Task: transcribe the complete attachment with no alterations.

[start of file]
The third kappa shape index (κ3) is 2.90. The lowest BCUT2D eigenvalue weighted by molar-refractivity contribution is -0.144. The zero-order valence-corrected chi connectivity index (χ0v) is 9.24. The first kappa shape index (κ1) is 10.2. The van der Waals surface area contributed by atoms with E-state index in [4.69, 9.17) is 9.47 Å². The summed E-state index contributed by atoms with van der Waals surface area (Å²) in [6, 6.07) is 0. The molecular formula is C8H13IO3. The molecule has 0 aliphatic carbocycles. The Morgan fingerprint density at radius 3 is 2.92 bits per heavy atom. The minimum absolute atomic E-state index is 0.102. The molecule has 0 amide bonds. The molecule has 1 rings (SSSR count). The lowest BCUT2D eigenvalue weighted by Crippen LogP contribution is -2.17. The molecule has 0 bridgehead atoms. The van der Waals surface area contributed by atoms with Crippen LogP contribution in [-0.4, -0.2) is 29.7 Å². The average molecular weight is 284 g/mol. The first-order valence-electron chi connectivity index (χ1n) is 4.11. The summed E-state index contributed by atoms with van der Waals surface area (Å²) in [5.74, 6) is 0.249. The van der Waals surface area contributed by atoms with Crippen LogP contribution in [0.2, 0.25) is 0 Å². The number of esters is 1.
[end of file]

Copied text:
The third kappa shape index (κ3) is 2.90. The lowest BCUT2D eigenvalue weighted by molar-refractivity contribution is -0.144. The zero-order valence-corrected chi connectivity index (χ0v) is 9.24. The first kappa shape index (κ1) is 10.2. The van der Waals surface area contributed by atoms with E-state index in [4.69, 9.17) is 9.47 Å². The summed E-state index contributed by atoms with van der Waals surface area (Å²) in [6, 6.07) is 0. The molecular formula is C8H13IO3. The molecule has 0 aliphatic carbocycles. The Morgan fingerprint density at radius 3 is 2.92 bits per heavy atom. The minimum absolute atomic E-state index is 0.102. The molecule has 0 amide bonds. The molecule has 1 rings (SSSR count). The lowest BCUT2D eigenvalue weighted by Crippen LogP contribution is -2.17. The molecule has 0 bridgehead atoms. The van der Waals surface area contributed by atoms with Crippen LogP contribution in [-0.4, -0.2) is 29.7 Å². The average molecular weight is 284 g/mol. The first-order valence-electron chi connectivity index (χ1n) is 4.11. The summed E-state index contributed by atoms with van der Waals surface area (Å²) in [5.74, 6) is 0.249. The van der Waals surface area contributed by atoms with Crippen LogP contribution in [0.2, 0.25) is 0 Å². The number of esters is 1.